The problem with common sense is that there's really no such thing. I prefer to ride the shortest distance between two points. If a road allows me to do that, I'll use it. I suspect that there are many commuters and pedestrian cyclists (yes that's a thing) who feel the same way. Why should I go out of my way because motorists can't be bothered to share the road? If a designated bike lane isn't possible, I'll ride the road and take the lane if I feel my safety is being compromised. And the law allows me to do that. The law doesn't allow motorists to run me or pedestrians down because we're an inconvenience. So again, go chat with HUB and get yourself educated. Since you said yourself that you rarely ride a bike, I'm not particularly willing to listen to what you have to say on this regard. Your bias as a car driver is evident.

Anonymous said...

As my friend would say, "having the law on your side really is moot when you can't walk for the rest of your life and the NSMBA is considering naming a new trail Crushed Skull after your daughter."

I assure you that I will yield and give your the lane, and with great notice and I will slow to a crawl to protect you. But I cannot guarantee what the driver behind me will do and my SUV takes up a hella lot of visibility.

Anonymous said...

The NSMBA has nothing to do with this discussion. This is about bicycles on public right of ways (roads). Thanks for yielding. If we had more cycling infrastructure, you wouldn't need to and traffic would be able to move along more freely. But until that day, I will do everything in my power to remind drivers that they don't own the roads and need to slow down, keep their eyes on the road and watch out for pedestrians and cyclists. I do this when I'm driving and expect the same from others.

Anonymous said...

Anon 8:56

Despite the massive amount of money spent on cycling infrastructure over the past 7 years, much of it meant to protect cyclists, the number of crashes involving cyclists has actually INCREASED!

See page 7

How can that be? It runs counter to EVERY argument made by HUB and by champions as Councilor Bond. And worse, the clear evidence is being ignored by decision makers who continue to spend substantive money on projects with no benefits.

I do agree the separating bikes and vehicles SHOULD reduce collisions. But clearly that is not happening. Doesn't it make sense to complete some analysis before proceeding with projects? That Lynn Valley Road fiasco demands consequences.

Anonymous said...

It's a little more nuanced than you've described it. A report which was presented to City of Vancouver "found that cyclists had the right-of-way in 93 per cent of vehicle-bicycle collisions where it could be determined." I don't have the ICBC numbers but they are referenced in this article by Metro:

The report to City of Vancouver with details of the accidents and how these crashes are actually going down, despite the rise in population:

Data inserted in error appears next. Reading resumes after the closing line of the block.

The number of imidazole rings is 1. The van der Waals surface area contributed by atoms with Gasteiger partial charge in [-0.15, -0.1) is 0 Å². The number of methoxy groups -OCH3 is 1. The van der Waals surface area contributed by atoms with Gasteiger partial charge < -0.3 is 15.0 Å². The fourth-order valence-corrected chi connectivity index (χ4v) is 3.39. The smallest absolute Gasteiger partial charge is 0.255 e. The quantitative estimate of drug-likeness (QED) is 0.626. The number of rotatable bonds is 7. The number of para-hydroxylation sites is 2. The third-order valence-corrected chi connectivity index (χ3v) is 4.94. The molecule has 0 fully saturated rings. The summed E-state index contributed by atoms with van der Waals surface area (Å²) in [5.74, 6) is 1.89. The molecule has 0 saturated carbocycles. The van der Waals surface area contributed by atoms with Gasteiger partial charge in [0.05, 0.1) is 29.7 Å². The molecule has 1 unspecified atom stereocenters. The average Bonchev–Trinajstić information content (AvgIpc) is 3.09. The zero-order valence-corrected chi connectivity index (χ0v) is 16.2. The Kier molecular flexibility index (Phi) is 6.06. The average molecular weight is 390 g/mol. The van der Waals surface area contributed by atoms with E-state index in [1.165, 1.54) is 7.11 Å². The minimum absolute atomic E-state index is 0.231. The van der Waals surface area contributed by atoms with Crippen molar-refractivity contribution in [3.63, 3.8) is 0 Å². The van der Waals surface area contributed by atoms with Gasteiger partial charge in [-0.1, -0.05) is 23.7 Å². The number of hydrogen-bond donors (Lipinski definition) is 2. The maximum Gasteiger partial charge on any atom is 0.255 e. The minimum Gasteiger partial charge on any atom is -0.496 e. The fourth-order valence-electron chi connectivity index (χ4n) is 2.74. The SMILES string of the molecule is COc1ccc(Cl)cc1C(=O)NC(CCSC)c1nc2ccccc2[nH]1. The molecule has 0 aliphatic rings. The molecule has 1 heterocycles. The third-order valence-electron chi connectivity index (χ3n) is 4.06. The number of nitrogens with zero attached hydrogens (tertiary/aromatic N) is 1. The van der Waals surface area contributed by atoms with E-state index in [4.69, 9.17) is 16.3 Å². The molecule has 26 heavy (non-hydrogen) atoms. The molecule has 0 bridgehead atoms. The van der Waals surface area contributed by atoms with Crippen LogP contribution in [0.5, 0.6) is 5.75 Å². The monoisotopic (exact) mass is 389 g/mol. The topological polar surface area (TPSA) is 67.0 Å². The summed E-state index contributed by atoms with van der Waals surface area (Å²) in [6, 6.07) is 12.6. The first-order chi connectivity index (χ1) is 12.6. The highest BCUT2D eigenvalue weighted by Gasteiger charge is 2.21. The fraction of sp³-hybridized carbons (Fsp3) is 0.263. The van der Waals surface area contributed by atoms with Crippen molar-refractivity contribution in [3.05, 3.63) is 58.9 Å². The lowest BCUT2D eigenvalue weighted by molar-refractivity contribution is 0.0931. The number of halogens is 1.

So, I don't think HUB or other bicycling advocates are trying to misinform anybody. The studies are there, now it's up to municipalities to act. Or do we continue allowing people to use their automobiles to injure and kill pedestrians, cyclists and other automobile drivers?

Anonymous said...

I was interested in the assertions of a poster that emergency response times have increased with densification and a subsequent poster's opinion that the original poster "may be pulling figures out of his ass." The following is a paper authored by police, fire and emergency response agencies that sheds light.

City of North Vancouver Official Community Plan, Public Safety in the City of North Vancouver

An efficient transportation network is critical from a public safety perspective in terms of the ability of first responders being able to quickly respond to calls for assistance. An efficient network also minimizes vehicle/pedestrian interaction, and the number of accidents stemming from those interactions.
As traffic increases other efficiencies in our transportation network may be required, such as traffic signal pre-emption for emergency responders and public transit vehicles.


Densification will have an impact on emergency response activities. In addition to the challenges that the fixed structures or buildings will present, densification will also increase the number of incidents proportionately of all incident types associated with people (i.e., motor vehicle incidents, medical emergency incidents, and fire incidents calls).

Transportation, Mobility and Access

Traffic congestion increases response times. It is suggested that a long term plan be provided to address this issue.

It appears that in the context of increasing densification the emergency agencies project increased traffic congestion and traffic congestion increases emergency response times. Looks like the poster had a point.